type Email = string; export const createEmail = (s: string): ?Email => { return isEmail(s) ? s : null; }; export const sendMailTo = (email: Email) => {}; // @flow // app.js import { sendMailTo, createEmail } from './email'; const email = createEmail('wat'); if (email) { sendMailTo(email); // compiled }
  8. More complex logic: is this email unique? // @flow //

    email.js import isEmail from './isEmail'; opaque type Email = string; export const createEmail = (s: string): ?Email => { return isEmail(s) ? s : null; }; export const isUnique = (email: Email): boolean => { // some heavy computation return email.startsWith('x'); }; export const signUp = (email: Email): boolean => { return isUnique(email); }; // @flow // app.js import { createEmail, isUnique, signUp } from './ email'; const email = createEmail('wat@example.com'); // For better UX, we might want to check an email // is unique before submitting if (email && !isUnique(email)) { alert('The email is duplicated.'); } // Another part of our code base handling submitting if (email) { signUp(email); } // The isUnique is invoked twice for the same email. // Can we avoid it with modularization in mind?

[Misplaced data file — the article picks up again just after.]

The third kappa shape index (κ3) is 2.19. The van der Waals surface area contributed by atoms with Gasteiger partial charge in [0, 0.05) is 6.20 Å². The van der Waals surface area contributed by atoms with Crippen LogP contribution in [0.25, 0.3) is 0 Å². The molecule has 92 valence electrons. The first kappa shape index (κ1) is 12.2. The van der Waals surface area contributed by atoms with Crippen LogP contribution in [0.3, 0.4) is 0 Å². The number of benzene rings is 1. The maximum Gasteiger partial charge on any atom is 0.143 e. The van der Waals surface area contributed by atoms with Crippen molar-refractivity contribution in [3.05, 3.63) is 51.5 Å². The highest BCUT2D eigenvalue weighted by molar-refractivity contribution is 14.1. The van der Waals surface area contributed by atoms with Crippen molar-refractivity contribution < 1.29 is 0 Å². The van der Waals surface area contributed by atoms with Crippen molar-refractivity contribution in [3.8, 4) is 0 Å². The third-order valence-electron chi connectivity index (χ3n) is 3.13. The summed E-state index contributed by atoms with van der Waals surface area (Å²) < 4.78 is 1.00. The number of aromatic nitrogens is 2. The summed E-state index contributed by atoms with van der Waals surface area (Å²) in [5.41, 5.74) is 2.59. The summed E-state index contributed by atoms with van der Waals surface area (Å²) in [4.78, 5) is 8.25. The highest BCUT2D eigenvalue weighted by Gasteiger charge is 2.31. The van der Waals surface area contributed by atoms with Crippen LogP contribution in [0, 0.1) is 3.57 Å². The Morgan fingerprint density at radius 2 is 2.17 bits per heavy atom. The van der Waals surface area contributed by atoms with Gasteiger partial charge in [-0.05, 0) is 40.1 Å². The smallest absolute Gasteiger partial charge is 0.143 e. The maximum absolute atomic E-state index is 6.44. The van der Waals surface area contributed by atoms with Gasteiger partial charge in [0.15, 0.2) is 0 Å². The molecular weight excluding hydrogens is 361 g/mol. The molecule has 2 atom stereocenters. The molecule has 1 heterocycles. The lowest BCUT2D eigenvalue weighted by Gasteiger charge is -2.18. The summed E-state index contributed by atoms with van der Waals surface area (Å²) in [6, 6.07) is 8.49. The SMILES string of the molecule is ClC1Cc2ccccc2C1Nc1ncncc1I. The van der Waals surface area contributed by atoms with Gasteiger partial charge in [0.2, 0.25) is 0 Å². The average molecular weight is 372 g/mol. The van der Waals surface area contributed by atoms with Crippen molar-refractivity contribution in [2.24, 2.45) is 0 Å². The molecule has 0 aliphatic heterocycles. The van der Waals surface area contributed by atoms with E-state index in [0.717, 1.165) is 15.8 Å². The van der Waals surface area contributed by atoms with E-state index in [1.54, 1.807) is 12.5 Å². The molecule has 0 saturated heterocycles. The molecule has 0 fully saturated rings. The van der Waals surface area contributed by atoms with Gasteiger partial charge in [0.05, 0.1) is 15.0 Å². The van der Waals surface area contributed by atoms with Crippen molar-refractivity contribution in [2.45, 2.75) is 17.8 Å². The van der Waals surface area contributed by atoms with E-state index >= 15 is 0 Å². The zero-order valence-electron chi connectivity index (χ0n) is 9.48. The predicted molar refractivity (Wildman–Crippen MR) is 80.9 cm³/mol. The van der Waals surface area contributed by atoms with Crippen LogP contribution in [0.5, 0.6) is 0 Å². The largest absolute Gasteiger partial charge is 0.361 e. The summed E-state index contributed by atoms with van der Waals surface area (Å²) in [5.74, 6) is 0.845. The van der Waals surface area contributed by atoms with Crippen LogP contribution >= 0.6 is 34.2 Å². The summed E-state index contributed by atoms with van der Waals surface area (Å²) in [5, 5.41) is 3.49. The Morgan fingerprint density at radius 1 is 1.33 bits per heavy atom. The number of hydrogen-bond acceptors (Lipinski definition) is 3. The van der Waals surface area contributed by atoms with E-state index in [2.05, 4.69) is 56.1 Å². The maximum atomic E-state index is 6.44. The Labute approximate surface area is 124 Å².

9. Using phantom types // @flow // email.js import isEmail from

    './isEmail'; opaque type Email<T> = string; class IsNotChecked {} class IsUnique {} export const createEmail = (s: string): ?Email<IsNotChecked> => { return isEmail(s) ? s : null; }; export const isUnique = (email: Email<IsNotChecked>): ? Email<IsUnique> => { // some heavy computation return email.startsWith('x') ? email : null; }; export const signUp = (email: Email<IsUnique>): boolean => { return true; }; // @flow // app.js import { createEmail, isUnique, signUp } from './ email'; const email = createEmail('wat@example.com'); if (email && !isUnique(email)) { alert('The email is duplicated.'); } // Another part of our code base handling submitting if (email) { signUp(email); // failed }
  10. Using phantom types (compiled) // @flow // email.js import isEmail